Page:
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Showing posts from August, 2011

From the kitchen

At Cudal we browsed another junk shop, where my eye was taken but various domestic items.  The old ice cream can brought back memories of when they were first introduced - such an amazingly big quantity of ice cream in comparison to the cardboard wrapped bricks that preceded them.

I don't remember Weetbix looking like this box below do you?

And this one made me think of another domestic dream of home bottled fruit gone awry.  The wooden fruit box they are in brings back memories of boxes of Grannie Smith's each individually wrapped in tissue paper.

Blank faces

The canola fields are outside the town of Cudal.  I have shown you pictures of Cudal before, including its Royal Hotel.  It's a small but by no means dead town.  It's just that nearly every country town has a few blank faces.

Close up

I never quite know where to stop when it comes to canola.  I am mesmerised by these bright yellow flowers.


Here's the reason for this trip.  I wanted to see the canola fields in flower.


It's quite a while since I visited the haystacks theme.  Here's a different take on it.


The traffic can be different in the country.

Golden river

Just outside Orange we found this river of daffodils.  I'd love to have a swathe like this in my garden, but imagine planting all those bulbs.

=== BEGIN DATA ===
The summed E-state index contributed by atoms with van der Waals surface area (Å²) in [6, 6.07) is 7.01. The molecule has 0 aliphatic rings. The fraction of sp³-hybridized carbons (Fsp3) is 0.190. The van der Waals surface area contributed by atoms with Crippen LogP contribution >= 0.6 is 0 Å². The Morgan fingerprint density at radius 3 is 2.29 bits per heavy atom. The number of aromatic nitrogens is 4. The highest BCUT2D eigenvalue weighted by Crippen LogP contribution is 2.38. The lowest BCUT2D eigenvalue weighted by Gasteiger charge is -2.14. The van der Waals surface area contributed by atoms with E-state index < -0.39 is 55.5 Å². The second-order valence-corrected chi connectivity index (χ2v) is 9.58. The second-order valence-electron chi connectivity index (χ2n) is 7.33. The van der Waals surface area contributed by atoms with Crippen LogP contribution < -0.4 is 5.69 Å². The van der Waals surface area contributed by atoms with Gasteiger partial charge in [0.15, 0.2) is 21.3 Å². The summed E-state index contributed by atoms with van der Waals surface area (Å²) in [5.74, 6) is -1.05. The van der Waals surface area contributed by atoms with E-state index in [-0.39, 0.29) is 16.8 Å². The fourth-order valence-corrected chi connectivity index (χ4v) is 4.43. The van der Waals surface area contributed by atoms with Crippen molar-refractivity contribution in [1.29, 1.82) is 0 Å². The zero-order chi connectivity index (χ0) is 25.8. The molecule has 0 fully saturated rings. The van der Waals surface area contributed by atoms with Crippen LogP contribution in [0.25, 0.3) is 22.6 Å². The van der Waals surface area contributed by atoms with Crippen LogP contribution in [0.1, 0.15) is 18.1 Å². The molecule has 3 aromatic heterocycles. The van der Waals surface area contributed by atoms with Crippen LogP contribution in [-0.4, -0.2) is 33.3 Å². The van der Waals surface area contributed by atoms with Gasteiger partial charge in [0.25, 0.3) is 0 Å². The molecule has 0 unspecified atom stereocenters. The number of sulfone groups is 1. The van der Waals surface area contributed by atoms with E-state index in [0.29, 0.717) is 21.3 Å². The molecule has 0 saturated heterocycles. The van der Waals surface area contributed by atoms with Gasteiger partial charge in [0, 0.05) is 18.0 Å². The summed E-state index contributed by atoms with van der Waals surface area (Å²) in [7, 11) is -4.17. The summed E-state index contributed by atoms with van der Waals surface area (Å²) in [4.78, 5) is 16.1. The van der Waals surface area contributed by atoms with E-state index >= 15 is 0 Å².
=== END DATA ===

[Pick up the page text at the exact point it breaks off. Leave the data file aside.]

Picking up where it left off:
As a writer I find remainder shops very sad ... some author's passion and work in the junk pile of cheap books.  As a photographer this frame at D'arcy's  makes me feel the same way.


We stopped for a quick browse at D'arcy's at Lucknow.  I've shown you this shop before.  It's a big shed so jam packed full of stuff that it is hard to choose what to show so in the end I settled on a couple signs with old and familiar names.

Talking of names, you don't run into many D'arcys these days.  And if you did I bet it would be a girl.


On the road again

We went away again this weekend.  Through the same country as our last trip but a little further to the west then swinging back through Mudgee and our block at Clandulla before returning home to the mountains.  The season is at the cusp of change with the sheen of spring green beginning to peep through the winter brown.

Goin' Home

And so it's back to our beloved mountains and home.  The end of this trip.

Bylong Church

This is the little church at Bylong.  I have shown you it before but I thought it worth another shot. There is not a lot to Bylong.  There was a cafe with many motorcycles parked out front as well.  These roads seem very popular with bikers.  I don't blame them. They are popular with me too.

The river below

Climbing the mountain we can see the River below. I am not sure if it is the Bylong River. Like most of the rivers in this area it's fringed with she-oaks and has busy rocky bits and lazy sandy bits.  They find gold in those rivers.

Bylong Valley View

We are driving along the Bylong Valley Way a very picturesque drive of farms against a backdrop of mountains.  I'm always happy to see the mountains return.